The exhibition segues into joyful images of the domestic idyll at Tissot’s villa in St. John’s Wood, London, where the divorced Mrs. Newton’s children and nieces are shown scampering inside and out in paintings such as Hide and Seek (c. 1877), Kathleen Newton at the Piano (c. 1880-1881), and The Little Nimrod, c. 1882-1883. These merry, well-dressed children at play, with a loving mother, present a vision of a harmonious family life as appealing to us as it was to the Victorians. These scenes are followed on a more subdued note by sad images of Kathleen Newton in declining health.

James Tissot, Fashion and Faith, What Our Lord Saw from the Cross

James Tissot (French, 1836-1902). What Our Lord Saw from the Cross, 1886-1894. Opaque watercolor over graphite on gray-green wove paper, 9 3/4 x 9 1/16 in. (24.8 x 23 cm). Brooklyn Museum, Purchased by public subscription, Image provided courtesy of the Fine Arts Museums of San Francisco

James Tissot, who moved from coastal Nantes to the capital city of Paris to study art and soon became immensely affluent and prominent, strove, failed, succeeded, fought, and suffered – along the way provoking envy and spite – and then repeated the cycle in London. He made friends easily but lost some, notably Degas, as well. Tissot was not venerated, even though he, at the end, aimed to be, because he expected to be remembered as the visionary illustrator of the Bible, which brought him unprecedented wealth and acclaim in the decades before his death. Never-before-published photographs of Tissot provide us a glimpse of his private life, in his later years, at his secluded château in eastern France with family and friends.

Holyday

James Tissot, French, 1836–1902 “Holyday” (The Picnic) , ca. 1876. Oil on canvas Image: 30 x 39 in. (76.2 x 99.4 cm) Frame: x in. (92.5 x 118.5 cm) Tate Image provided courtesy of the Fine Arts Museums of San Francisco

In spite of the paintings of Mrs. Newton’s drawn-out death from tuberculosis, a scourge of the time that even Tissot could not disregard, and even including his praiseworthy images of soldiers during Franco-Prussian War, there is something optimistic about his oeuvre, with none of Degas’ misogyny or Manet’s demoralized barmaids or drunks. Tissot proved he could skewer those in power, as in his caricature of Napoléon III for Vanity Fair in 1869 – a year before the emperor sent France into an unwinnable war with Prussia. In Tissot’s portraits and his paintings of domestic bliss with Kathleen Newton, he portrayed people in their best light, while many of his pictures are notable for their psychological ambiguity or tension – moodiness, quarrels, shady situations, vulgarity, frustration, even anger – with a soupçon of urbane naughtiness and wit all his own. Ms. Buron observes that Tissot was generous to viewers of his oil paintings, providing exquisite details for them to enjoy.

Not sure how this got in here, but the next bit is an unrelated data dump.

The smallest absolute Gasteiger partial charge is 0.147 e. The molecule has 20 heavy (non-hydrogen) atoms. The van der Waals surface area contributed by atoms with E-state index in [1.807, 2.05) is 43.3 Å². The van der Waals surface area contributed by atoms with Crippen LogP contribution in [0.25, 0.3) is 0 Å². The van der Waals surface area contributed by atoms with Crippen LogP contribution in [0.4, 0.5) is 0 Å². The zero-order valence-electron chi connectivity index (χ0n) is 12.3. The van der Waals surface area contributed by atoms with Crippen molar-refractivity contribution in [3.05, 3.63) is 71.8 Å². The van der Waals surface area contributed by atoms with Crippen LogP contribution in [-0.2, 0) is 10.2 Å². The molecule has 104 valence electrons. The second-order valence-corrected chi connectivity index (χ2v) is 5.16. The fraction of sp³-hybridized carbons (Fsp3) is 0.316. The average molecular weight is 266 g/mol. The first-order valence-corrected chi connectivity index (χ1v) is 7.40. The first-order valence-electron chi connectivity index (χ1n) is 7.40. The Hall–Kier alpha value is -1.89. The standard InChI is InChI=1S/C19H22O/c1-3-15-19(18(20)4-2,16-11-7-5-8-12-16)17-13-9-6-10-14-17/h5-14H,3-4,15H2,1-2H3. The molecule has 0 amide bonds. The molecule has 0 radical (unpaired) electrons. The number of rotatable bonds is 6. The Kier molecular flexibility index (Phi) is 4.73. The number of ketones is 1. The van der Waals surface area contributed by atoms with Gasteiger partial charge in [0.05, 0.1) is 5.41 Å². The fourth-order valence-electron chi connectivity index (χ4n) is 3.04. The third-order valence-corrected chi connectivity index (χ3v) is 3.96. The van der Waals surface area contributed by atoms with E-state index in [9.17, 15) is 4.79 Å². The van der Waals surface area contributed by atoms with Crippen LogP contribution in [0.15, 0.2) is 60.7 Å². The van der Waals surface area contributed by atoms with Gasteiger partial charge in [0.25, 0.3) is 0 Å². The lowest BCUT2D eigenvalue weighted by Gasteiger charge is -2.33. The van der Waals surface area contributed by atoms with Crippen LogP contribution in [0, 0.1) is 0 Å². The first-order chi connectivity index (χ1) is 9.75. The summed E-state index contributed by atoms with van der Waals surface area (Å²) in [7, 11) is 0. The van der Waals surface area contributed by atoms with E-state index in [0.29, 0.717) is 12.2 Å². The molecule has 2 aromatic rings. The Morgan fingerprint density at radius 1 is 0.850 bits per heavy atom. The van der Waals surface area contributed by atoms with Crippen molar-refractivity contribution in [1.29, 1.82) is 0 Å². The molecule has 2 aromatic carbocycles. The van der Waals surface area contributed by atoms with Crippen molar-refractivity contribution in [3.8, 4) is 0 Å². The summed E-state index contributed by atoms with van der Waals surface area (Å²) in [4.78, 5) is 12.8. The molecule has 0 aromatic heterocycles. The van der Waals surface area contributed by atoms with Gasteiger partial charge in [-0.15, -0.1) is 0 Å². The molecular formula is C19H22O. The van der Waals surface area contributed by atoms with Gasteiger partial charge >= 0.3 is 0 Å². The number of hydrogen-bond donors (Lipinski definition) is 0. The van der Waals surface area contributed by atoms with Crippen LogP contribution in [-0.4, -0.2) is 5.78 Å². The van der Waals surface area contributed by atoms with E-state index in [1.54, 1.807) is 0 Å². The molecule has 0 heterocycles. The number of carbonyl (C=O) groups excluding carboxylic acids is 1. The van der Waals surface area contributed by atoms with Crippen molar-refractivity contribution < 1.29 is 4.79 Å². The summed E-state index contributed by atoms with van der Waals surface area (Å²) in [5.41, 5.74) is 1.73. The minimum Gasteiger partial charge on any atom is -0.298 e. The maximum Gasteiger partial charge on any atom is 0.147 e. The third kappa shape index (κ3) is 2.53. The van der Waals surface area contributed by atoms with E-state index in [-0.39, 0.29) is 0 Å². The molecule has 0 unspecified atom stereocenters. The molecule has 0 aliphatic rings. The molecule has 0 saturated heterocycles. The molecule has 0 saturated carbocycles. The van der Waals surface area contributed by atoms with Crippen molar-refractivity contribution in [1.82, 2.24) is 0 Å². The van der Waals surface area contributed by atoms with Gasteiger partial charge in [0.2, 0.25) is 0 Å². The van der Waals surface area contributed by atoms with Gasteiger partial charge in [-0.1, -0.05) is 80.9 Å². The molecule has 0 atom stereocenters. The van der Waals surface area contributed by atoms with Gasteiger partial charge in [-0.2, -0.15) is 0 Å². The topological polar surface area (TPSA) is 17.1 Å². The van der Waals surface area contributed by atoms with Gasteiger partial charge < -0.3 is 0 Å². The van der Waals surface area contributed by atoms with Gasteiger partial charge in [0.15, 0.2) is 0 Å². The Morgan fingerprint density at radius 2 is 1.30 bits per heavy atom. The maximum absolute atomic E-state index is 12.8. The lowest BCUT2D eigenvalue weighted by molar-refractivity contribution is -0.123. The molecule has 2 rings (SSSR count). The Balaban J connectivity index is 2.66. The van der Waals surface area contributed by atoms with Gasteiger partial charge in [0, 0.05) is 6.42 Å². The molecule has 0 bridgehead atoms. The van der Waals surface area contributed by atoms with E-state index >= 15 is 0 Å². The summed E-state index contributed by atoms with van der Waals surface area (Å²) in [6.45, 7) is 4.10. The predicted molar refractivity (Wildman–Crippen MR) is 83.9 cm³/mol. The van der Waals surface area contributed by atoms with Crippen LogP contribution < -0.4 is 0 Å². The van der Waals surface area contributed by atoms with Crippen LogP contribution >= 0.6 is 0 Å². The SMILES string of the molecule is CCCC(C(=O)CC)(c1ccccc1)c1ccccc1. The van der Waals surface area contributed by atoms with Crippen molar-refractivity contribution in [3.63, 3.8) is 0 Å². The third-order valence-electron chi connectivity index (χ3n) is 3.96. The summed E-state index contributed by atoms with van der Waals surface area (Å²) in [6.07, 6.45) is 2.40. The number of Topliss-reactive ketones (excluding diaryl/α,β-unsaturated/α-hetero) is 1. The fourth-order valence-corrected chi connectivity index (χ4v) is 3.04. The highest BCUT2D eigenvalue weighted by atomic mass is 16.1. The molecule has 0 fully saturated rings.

James Tissot’s particular brand of truth, beauty, and humor was recognized by Vincent van Gogh, in an 1880 letter to his brother, Theo: “There is something of the human soul in his work and that is why he is great, immense, infinite…”

shot in studio

James Tissot, French, 1836–1902 “L’Apparition Médiunimique” (The Apparition), 1885 Mezzotint 25.375 x 19.375 in. (64.45 x 49.21 cm) Fine Arts Museums of San Francisco 2001.26 Image provided courtesy of the Fine Arts Museums of San Francisco

The exhibition reaches its denouement in a small, final gallery highlighting the recently rediscovered oil painting, The Apparition (1885), showing the spirit of Kathleen Newton as Tissot experienced it during a séance. A wall of the gallery is lined with a selection of Tissot’s watercolor illustrations for The Life of Christ, their blend of mysticism and spiritualism the subject Ms. Buron has chosen for her Ph.D. thesis. In a corner vitrine is a more material contribution she has made to this retrospective: her own copy of the illustrated “Tissot Bible,” a gift from her husband.

The show is, beyond an important retrospective of a lesser-known artist’s work, a gift to us from a curator captivated and challenged by an intriguing individual so confident in his own talent that he declined Degas’ exhortation to exhibit with the Impressionists. This decision, along with his move to London, put James Tissot in the position of being neither fully a French painter nor a British one, and his reputation has suffered.

Yet as this exhibition so sumptuously demonstrates, Tissot’s legacy in our age is that faith and beauty will always be in fashion.

James Tissot: Fashion and Faith is co-organized by Paul Perrin and Marine Kisiel, Curators of Paintings at the Musées d’Orsay et de l’Orangerie, Paris, where the exhibition will be on view from March 23 through July 19, 2020, and Cyrille Sciama, Director of Musée des impressionnismes Giverny.

Related posts:

James Tissot’s Prints at the Zimmerli Art Museum

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The Hammock:  A novel based on the true story of French painter James Tissot, brings Tissot’s world from 1870 to 1879 alive in a story of war, art, Society glamour, love, scandal, and tragedy.

Illustrated with 17 stunning, high-resolution fine art images in full color

Courtesy of The Bridgeman Art Library

(295 pages; ISBN (ePub):  978-0-615-68267-9).    See http://www.amazon.com/dp/B009P5RYVE.